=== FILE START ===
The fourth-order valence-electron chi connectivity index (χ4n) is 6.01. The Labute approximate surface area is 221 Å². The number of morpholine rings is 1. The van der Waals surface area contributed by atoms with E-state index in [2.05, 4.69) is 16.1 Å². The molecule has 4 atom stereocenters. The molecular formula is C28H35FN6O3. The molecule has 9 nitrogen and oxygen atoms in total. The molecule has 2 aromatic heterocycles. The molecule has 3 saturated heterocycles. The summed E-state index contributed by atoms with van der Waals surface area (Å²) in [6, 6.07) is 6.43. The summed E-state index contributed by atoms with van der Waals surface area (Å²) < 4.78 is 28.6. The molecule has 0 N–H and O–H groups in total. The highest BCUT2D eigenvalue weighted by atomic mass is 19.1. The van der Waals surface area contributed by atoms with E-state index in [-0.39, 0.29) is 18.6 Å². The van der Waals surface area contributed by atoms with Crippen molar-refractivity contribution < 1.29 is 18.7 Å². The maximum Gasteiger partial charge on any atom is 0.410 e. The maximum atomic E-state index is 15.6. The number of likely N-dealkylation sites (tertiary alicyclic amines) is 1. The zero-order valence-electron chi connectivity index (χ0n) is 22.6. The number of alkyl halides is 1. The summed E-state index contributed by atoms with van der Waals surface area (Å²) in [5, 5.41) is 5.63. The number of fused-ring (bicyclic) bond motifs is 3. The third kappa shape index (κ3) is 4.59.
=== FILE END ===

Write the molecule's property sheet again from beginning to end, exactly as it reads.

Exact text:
The fourth-order valence-electron chi connectivity index (χ4n) is 6.01. The Labute approximate surface area is 221 Å². The number of morpholine rings is 1. The van der Waals surface area contributed by atoms with E-state index in [2.05, 4.69) is 16.1 Å². The molecule has 4 atom stereocenters. The molecular formula is C28H35FN6O3. The molecule has 9 nitrogen and oxygen atoms in total. The molecule has 2 aromatic heterocycles. The molecule has 3 saturated heterocycles. The summed E-state index contributed by atoms with van der Waals surface area (Å²) in [6, 6.07) is 6.43. The summed E-state index contributed by atoms with van der Waals surface area (Å²) < 4.78 is 28.6. The molecule has 0 N–H and O–H groups in total. The highest BCUT2D eigenvalue weighted by atomic mass is 19.1. The van der Waals surface area contributed by atoms with E-state index in [-0.39, 0.29) is 18.6 Å². The van der Waals surface area contributed by atoms with Crippen molar-refractivity contribution < 1.29 is 18.7 Å². The maximum Gasteiger partial charge on any atom is 0.410 e. The maximum atomic E-state index is 15.6. The number of likely N-dealkylation sites (tertiary alicyclic amines) is 1. The zero-order valence-electron chi connectivity index (χ0n) is 22.6. The number of alkyl halides is 1. The summed E-state index contributed by atoms with van der Waals surface area (Å²) in [5, 5.41) is 5.63. The number of fused-ring (bicyclic) bond motifs is 3. The third kappa shape index (κ3) is 4.59.